UK women are among the least likely to feel financially independent, a new study by Fidelity International has revealed.
Fidelity’s annual ‘Global Women and Money’ study found that out of more than 6,000 participants from the UK, Germany, Hong Kong, Japan, Singapore, China and Taiwan, 55% of those in the UK did not feel they were financially self-supporting.
Among the other regions only 33% of German participants said that they were comfortably self-financing, with 38% in Japan and 46% in Singapore. China and Taiwan showed the highest levels of financial independence among women, at 69% and 72%, respectively.
Fidelity analysts said that many women in the UK were “facing significant financial uncertainty”.
Among this group, only 32% felt confident about reaching their financial goals and just 28% said that they were free from money-related worries.
Almost a fifth (19%) said that they did not think that they could easily support either themselves or their family and only a third said that they would be able to live comfortably in retirement.
Among the 45% that did feel that they had more financial freedom 62% attributed this to having enough income to cover their outgoings and just over half said it was being free from debt.
What they all shared though was the notion that “their finances provide them with the ability to shape their own lives, highlighting the importance of financial independence in enabling and empowering women to make decisions”, according to the study.
Maike Currie, investment director at Fidelity International, said that “female financial independence is fundamental.
“Having control over our finances allows us to adapt to changing circumstances, tackling challenges head-on and seizing opportunities to shape the lives we want. Yet less than half of UK women feel financially independent.”
Kim Uzzell, a former stockbroker and current financial coach, said it was important for everyone, not just women, to “realise that if they don't do anything with their money now, it's not only now that they're doing themselves out of choices, but for the rest of their lives they're going to have less choice.”
Uzzell said that a big part of this problem was not just women inherently thinking that “they’re not good with money”, but when they do try and break that mindset and speak to an adviser it is a very male-orientated industry, who tend to view finances through a different lens.
She said women think about money with different feelings, often focusing on how it will affect their children and grandchildren rather than themselves.
“But the person advising them, usually a man, may be giving incredibly good financial advice but it might not always in alignment with that emotional element and until that is addressed the fear around investing remains”.
Uzzell herself suffered with debt and a poor relationship with money, stemming from her years working in the finance industry when there was a big “keeping up with the Joneses culture”.
“Myself and my husband had an equally bad money mindset, I wasn’t educated on it”.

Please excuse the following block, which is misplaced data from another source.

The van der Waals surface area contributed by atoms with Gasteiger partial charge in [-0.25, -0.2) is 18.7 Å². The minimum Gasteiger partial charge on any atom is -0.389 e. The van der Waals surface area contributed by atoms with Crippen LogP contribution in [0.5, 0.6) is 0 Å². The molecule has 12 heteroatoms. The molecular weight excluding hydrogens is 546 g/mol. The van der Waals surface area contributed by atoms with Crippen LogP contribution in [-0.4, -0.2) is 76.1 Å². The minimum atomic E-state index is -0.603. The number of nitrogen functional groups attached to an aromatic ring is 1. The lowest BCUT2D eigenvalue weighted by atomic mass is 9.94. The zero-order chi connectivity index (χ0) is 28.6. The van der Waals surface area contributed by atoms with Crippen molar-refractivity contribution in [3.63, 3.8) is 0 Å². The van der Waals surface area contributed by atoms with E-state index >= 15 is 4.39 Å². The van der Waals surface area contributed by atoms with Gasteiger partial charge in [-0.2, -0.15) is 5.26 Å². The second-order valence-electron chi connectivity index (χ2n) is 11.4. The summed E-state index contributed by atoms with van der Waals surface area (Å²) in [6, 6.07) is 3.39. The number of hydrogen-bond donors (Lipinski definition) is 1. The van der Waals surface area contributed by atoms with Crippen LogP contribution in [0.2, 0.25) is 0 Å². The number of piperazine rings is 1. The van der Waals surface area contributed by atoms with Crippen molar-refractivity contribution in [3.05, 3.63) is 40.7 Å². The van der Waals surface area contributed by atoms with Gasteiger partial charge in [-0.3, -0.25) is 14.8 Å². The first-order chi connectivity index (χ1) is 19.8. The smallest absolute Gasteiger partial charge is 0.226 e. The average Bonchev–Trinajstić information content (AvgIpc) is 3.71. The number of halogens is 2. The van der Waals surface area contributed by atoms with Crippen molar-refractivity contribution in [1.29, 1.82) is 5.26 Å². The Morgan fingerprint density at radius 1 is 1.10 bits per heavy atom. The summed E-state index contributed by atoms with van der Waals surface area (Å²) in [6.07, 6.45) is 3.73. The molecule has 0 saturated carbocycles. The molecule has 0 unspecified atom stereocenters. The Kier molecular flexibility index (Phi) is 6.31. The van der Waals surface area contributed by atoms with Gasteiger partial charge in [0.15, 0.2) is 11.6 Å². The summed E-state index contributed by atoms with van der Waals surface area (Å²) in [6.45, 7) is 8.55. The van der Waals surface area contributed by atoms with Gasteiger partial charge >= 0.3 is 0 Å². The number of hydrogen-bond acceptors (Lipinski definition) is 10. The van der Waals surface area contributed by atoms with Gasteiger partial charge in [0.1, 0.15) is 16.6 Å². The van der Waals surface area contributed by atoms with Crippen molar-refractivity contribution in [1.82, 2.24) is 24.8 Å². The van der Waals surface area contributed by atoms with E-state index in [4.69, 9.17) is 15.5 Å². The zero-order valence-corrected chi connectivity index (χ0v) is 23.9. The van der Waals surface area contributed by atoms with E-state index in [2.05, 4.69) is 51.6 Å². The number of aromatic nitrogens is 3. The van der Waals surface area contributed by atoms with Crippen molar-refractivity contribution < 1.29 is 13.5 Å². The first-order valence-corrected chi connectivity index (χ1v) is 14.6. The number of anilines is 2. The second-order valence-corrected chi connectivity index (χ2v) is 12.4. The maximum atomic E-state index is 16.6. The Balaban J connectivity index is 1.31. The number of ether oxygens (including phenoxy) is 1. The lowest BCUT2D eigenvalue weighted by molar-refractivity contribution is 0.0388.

Looking at the results of the study, Currie said that a string of factors had contributed to women generally feeling less financially stable, including “low-income levels, fears about job security and the compromise many women are forced to make between work and caring responsibilities,” which are all named as barriers to achieving financial independence.
The rising cost of living and the disparity between male and female income was one of the main challenges women trying to reach financial independence faced today, according to Currie.
The UK is now dealing with a 7% inflation rate, the highest in 30 years, and it is expected to rise higher by the end of 2022. The cost of living has also been driven up by long-standing supply chain issues, initiated during the pandemic but worsened by the war in Ukraine.
The director said that while all households share concerns about these issues “women’s finances are likely to bear the brunt of this burden.
“It is a well-recognised fact that women spend more of their money on their children, pay more for the things they consume and need (known as the ‘pink tax’) and play a larger role in keeping the household running. With these immediate obligations and pressures front of mind, the opportunity for women to plan for the future and build up their long-term savings is often ignored or pushed to the side.”
Emma-Lou Montgomery, associate director at Fidelity International, said there were some key things that women can do to move to a more positive position.
“In today’s tougher financial climate, women need to ensure they reassess their current financial health, looking at how they cover day-to-day costs and where they can take steps to gradually build a savings safety net for the future,” she said.
She said that positive steps had been taken to educate everyone on this issue and communicate the importance of long-term savings, but the past two years of intense, economic volatility “seriously threatens to derail this progress and instead widen the gaps further”.
Montgomery said: “Everyone should aim to have some savings to fall-back on, something that’s increasingly more difficult to accrue in the current climate. Having a separate fund, no matter how small, offers women (and men) the ability to make choices and change their lifestyle if needed.”
Currie agreed that securing female financial freedom “has never been more important” and that “we need to empower women when it comes to managing their money”, by educating them on budgeting, investments and finance, as well as “increased help for those with caring responsibilities”.